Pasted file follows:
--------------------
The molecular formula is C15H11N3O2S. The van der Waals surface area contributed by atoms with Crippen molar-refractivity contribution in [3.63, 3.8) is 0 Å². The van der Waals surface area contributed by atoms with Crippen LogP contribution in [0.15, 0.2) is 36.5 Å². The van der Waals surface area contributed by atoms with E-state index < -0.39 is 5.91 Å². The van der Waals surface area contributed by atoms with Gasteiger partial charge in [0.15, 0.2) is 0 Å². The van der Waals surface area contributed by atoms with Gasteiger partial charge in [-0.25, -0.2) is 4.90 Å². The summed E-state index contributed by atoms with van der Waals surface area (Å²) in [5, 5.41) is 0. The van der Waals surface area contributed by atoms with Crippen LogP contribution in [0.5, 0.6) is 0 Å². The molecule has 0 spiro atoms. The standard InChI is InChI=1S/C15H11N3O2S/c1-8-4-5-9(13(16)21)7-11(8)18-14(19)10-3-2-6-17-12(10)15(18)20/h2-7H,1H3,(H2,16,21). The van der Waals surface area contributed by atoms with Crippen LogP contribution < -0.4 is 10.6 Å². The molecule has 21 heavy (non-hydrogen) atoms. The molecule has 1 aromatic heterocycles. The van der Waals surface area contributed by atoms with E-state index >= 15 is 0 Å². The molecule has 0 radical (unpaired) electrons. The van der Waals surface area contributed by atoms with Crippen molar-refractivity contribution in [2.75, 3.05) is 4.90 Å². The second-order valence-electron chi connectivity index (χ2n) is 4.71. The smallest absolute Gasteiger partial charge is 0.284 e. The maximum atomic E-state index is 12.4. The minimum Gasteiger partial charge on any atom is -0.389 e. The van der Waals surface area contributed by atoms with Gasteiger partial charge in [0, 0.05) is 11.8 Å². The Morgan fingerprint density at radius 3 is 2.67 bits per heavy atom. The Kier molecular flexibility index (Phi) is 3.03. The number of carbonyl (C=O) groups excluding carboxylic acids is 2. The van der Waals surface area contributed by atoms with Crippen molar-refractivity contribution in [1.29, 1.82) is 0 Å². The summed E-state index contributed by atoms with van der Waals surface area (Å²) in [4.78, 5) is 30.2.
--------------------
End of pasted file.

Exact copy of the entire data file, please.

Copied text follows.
The molecular formula is C15H11N3O2S. The van der Waals surface area contributed by atoms with Crippen molar-refractivity contribution in [3.63, 3.8) is 0 Å². The van der Waals surface area contributed by atoms with Crippen LogP contribution in [0.15, 0.2) is 36.5 Å². The van der Waals surface area contributed by atoms with E-state index < -0.39 is 5.91 Å². The van der Waals surface area contributed by atoms with Gasteiger partial charge in [0.15, 0.2) is 0 Å². The van der Waals surface area contributed by atoms with Gasteiger partial charge in [-0.25, -0.2) is 4.90 Å². The summed E-state index contributed by atoms with van der Waals surface area (Å²) in [5, 5.41) is 0. The van der Waals surface area contributed by atoms with Crippen LogP contribution in [0.5, 0.6) is 0 Å². The molecule has 0 spiro atoms. The standard InChI is InChI=1S/C15H11N3O2S/c1-8-4-5-9(13(16)21)7-11(8)18-14(19)10-3-2-6-17-12(10)15(18)20/h2-7H,1H3,(H2,16,21). The van der Waals surface area contributed by atoms with Crippen LogP contribution < -0.4 is 10.6 Å². The molecule has 21 heavy (non-hydrogen) atoms. The molecule has 1 aromatic heterocycles. The van der Waals surface area contributed by atoms with E-state index >= 15 is 0 Å². The molecule has 0 radical (unpaired) electrons. The van der Waals surface area contributed by atoms with Crippen molar-refractivity contribution in [2.75, 3.05) is 4.90 Å². The second-order valence-electron chi connectivity index (χ2n) is 4.71. The smallest absolute Gasteiger partial charge is 0.284 e. The maximum atomic E-state index is 12.4. The minimum Gasteiger partial charge on any atom is -0.389 e. The van der Waals surface area contributed by atoms with Gasteiger partial charge in [0, 0.05) is 11.8 Å². The Morgan fingerprint density at radius 3 is 2.67 bits per heavy atom. The Kier molecular flexibility index (Phi) is 3.03. The number of carbonyl (C=O) groups excluding carboxylic acids is 2. The van der Waals surface area contributed by atoms with Crippen molar-refractivity contribution in [1.29, 1.82) is 0 Å². The summed E-state index contributed by atoms with van der Waals surface area (Å²) in [4.78, 5) is 30.2.